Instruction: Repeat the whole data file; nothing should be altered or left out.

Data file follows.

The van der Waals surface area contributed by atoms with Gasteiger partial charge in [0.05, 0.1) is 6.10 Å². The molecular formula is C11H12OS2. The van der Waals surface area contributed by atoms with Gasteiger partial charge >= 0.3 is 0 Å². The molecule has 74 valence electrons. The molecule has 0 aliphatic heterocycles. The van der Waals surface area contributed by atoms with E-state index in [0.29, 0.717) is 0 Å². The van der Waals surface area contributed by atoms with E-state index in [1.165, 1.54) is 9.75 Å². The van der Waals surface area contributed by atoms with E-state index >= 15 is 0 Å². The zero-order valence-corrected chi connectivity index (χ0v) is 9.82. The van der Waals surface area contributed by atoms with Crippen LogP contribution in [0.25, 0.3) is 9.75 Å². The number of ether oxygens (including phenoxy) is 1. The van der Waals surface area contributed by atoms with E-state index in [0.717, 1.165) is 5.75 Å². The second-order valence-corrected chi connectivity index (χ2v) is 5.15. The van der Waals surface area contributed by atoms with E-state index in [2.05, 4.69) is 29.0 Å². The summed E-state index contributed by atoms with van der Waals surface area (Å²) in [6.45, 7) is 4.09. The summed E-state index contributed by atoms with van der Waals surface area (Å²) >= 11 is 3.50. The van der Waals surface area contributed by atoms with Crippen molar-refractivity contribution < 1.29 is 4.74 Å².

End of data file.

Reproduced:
The van der Waals surface area contributed by atoms with Gasteiger partial charge in [0.05, 0.1) is 6.10 Å². The molecular formula is C11H12OS2. The van der Waals surface area contributed by atoms with Gasteiger partial charge >= 0.3 is 0 Å². The molecule has 74 valence electrons. The molecule has 0 aliphatic heterocycles. The van der Waals surface area contributed by atoms with E-state index in [0.29, 0.717) is 0 Å². The van der Waals surface area contributed by atoms with E-state index in [1.165, 1.54) is 9.75 Å². The van der Waals surface area contributed by atoms with E-state index >= 15 is 0 Å². The zero-order valence-corrected chi connectivity index (χ0v) is 9.82. The van der Waals surface area contributed by atoms with Crippen LogP contribution in [0.25, 0.3) is 9.75 Å². The number of ether oxygens (including phenoxy) is 1. The van der Waals surface area contributed by atoms with E-state index in [0.717, 1.165) is 5.75 Å². The second-order valence-corrected chi connectivity index (χ2v) is 5.15. The van der Waals surface area contributed by atoms with E-state index in [2.05, 4.69) is 29.0 Å². The summed E-state index contributed by atoms with van der Waals surface area (Å²) in [6.45, 7) is 4.09. The summed E-state index contributed by atoms with van der Waals surface area (Å²) >= 11 is 3.50. The van der Waals surface area contributed by atoms with Crippen molar-refractivity contribution < 1.29 is 4.74 Å².